Sometimes someone like Kovalevsky will choose to leave a career as he did leaving law to become a paleontologist. Such disruptions can end well and should be embraced wholeheartedly if acted from a position of strength from accumulated skills suitable for the field to be entered.
It does not matter whether disruptions are unforeseen or self-created. The reason a person may choose to disrupt their lives is not hard to understand. If you love a particular line of work it will pay off because you will be acquiring knowledge fast. Kovalevsky’s transition was relatively smooth—relying on existing strengths—his knowledge of languages, familiarity with Darwin’s ideas and the savings accumulated from his translation work.
The insight here is: Nature will typically deal with disruptions by enhancing existing strengths NOT by random moves or Improvisation which rarely works
Vespasian discusses the Labor Theory of value which he believes keeps individuals passive and hoping for change and improvement of their economic conditions by simply investing more time and effort in their work practices. They expect someone will receive the full value of their work and have rewards for their efforts. However the Labor Theory suggested by Carl Marx and others is wrong. In real life the amount of labor spent does not determine the value of products and services. The value of products and services is determined by markets-or how much customers in a particular location are willing to pay at that time for the products and services. So it is important to put your efforts into creating services and products that are important to the general population at the time.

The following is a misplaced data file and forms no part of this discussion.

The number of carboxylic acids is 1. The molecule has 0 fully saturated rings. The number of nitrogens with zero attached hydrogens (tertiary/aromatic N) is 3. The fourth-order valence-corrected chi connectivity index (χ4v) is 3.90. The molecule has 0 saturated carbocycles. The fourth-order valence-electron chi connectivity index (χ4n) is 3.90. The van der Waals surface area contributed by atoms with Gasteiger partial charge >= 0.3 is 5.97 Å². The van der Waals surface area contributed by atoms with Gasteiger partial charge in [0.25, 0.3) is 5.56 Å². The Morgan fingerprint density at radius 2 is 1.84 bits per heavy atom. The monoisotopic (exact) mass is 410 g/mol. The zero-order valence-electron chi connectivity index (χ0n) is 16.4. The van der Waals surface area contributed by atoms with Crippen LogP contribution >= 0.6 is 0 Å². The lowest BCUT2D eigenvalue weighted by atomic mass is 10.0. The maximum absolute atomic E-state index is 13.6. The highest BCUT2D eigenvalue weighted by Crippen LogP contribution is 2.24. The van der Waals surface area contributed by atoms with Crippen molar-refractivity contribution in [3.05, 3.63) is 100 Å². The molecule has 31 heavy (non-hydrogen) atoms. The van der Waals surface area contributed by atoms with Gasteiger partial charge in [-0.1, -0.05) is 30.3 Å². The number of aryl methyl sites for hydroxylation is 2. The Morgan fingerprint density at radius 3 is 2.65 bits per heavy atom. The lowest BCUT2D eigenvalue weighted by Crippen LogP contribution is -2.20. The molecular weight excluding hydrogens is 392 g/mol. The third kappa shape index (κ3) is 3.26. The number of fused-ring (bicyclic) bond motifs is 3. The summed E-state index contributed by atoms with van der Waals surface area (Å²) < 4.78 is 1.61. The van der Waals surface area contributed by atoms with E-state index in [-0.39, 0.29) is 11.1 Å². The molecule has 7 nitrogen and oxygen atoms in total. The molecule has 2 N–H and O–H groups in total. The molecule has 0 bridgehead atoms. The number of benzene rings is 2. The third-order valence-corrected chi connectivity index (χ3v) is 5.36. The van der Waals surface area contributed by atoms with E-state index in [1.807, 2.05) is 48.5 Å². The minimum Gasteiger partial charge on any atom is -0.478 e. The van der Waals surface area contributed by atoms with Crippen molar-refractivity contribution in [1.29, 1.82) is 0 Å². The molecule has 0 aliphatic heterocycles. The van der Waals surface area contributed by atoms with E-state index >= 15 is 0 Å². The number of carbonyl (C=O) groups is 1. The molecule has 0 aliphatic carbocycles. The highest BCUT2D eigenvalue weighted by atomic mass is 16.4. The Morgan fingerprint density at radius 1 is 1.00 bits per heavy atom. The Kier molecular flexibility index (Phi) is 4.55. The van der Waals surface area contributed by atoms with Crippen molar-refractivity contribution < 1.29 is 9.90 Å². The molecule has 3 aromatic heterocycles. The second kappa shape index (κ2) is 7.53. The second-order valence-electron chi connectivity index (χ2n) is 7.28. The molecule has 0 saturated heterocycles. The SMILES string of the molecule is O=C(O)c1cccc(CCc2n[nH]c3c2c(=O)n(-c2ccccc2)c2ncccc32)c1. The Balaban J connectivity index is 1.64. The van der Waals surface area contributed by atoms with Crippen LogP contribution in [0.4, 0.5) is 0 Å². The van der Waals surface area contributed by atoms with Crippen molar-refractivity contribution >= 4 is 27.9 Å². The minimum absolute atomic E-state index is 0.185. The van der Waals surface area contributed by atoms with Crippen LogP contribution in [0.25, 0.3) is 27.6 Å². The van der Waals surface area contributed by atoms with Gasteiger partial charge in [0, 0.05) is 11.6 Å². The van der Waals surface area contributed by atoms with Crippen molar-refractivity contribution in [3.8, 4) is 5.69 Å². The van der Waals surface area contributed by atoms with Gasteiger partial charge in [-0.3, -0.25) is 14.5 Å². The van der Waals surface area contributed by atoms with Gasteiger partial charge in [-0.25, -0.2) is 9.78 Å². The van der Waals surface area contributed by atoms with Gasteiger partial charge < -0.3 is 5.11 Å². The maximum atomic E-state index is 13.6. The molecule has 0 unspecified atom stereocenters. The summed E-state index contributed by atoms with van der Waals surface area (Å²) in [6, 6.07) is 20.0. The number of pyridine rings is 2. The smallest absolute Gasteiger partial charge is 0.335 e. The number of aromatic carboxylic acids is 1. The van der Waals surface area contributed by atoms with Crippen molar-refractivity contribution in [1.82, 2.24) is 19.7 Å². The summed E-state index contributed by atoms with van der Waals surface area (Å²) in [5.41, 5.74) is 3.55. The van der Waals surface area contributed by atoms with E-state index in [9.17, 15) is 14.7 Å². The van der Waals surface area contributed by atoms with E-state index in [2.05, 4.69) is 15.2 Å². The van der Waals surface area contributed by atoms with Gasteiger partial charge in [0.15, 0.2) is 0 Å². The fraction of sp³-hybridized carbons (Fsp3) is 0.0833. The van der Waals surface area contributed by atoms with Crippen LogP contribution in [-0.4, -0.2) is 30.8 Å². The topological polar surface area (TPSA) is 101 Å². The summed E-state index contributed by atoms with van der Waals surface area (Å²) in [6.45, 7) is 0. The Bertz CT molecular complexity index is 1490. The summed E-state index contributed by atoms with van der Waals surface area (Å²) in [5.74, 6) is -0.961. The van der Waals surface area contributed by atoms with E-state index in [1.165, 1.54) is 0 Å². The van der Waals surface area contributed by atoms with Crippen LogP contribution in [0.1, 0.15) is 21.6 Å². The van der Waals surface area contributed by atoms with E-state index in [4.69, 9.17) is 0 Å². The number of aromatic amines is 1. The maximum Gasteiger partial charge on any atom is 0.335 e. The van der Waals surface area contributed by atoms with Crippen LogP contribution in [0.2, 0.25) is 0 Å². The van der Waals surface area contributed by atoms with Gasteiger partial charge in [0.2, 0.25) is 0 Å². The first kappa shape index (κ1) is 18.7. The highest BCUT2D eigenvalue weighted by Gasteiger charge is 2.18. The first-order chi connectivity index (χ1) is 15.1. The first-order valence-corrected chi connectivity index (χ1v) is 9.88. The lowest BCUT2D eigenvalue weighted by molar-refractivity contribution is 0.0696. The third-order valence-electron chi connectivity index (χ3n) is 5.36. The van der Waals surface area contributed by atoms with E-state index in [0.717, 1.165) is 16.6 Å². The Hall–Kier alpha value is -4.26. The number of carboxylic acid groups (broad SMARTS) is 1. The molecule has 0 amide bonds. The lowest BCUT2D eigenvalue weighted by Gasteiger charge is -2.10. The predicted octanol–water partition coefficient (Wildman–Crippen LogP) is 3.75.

John Vespasian author of Undisrupted once again through the historical stories of famous people help us discover ways to value change and improve our decision making process based on knowledge and clarity of mind heart and body so we can be better prepared to avoid human error and improve our destiny.